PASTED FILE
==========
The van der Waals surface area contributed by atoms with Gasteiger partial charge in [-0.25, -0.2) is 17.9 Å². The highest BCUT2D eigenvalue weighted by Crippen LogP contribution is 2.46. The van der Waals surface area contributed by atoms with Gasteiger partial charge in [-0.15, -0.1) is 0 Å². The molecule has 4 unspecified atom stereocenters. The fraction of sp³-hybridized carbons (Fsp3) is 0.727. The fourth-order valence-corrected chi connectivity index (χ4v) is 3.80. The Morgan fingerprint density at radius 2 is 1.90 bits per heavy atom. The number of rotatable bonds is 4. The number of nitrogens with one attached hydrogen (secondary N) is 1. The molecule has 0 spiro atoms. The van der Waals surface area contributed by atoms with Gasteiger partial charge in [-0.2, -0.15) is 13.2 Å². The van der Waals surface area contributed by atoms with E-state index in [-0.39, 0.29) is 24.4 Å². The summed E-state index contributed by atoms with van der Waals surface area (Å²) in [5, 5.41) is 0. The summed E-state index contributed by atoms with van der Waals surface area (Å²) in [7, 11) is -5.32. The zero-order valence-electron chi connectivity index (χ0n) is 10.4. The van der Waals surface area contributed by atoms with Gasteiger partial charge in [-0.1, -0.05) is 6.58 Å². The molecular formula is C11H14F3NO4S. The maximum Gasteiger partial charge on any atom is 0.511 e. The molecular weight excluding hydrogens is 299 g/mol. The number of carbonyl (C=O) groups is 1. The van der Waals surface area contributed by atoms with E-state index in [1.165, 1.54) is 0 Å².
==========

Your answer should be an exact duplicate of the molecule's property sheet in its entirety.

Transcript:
The van der Waals surface area contributed by atoms with Gasteiger partial charge in [-0.25, -0.2) is 17.9 Å². The highest BCUT2D eigenvalue weighted by Crippen LogP contribution is 2.46. The van der Waals surface area contributed by atoms with Gasteiger partial charge in [-0.15, -0.1) is 0 Å². The molecule has 4 unspecified atom stereocenters. The fraction of sp³-hybridized carbons (Fsp3) is 0.727. The fourth-order valence-corrected chi connectivity index (χ4v) is 3.80. The Morgan fingerprint density at radius 2 is 1.90 bits per heavy atom. The number of rotatable bonds is 4. The number of nitrogens with one attached hydrogen (secondary N) is 1. The molecule has 0 spiro atoms. The van der Waals surface area contributed by atoms with Gasteiger partial charge in [-0.2, -0.15) is 13.2 Å². The van der Waals surface area contributed by atoms with E-state index in [-0.39, 0.29) is 24.4 Å². The summed E-state index contributed by atoms with van der Waals surface area (Å²) in [5, 5.41) is 0. The summed E-state index contributed by atoms with van der Waals surface area (Å²) in [7, 11) is -5.32. The zero-order valence-electron chi connectivity index (χ0n) is 10.4. The van der Waals surface area contributed by atoms with Gasteiger partial charge in [-0.1, -0.05) is 6.58 Å². The molecular formula is C11H14F3NO4S. The maximum Gasteiger partial charge on any atom is 0.511 e. The molecular weight excluding hydrogens is 299 g/mol. The number of carbonyl (C=O) groups is 1. The van der Waals surface area contributed by atoms with E-state index in [1.165, 1.54) is 0 Å².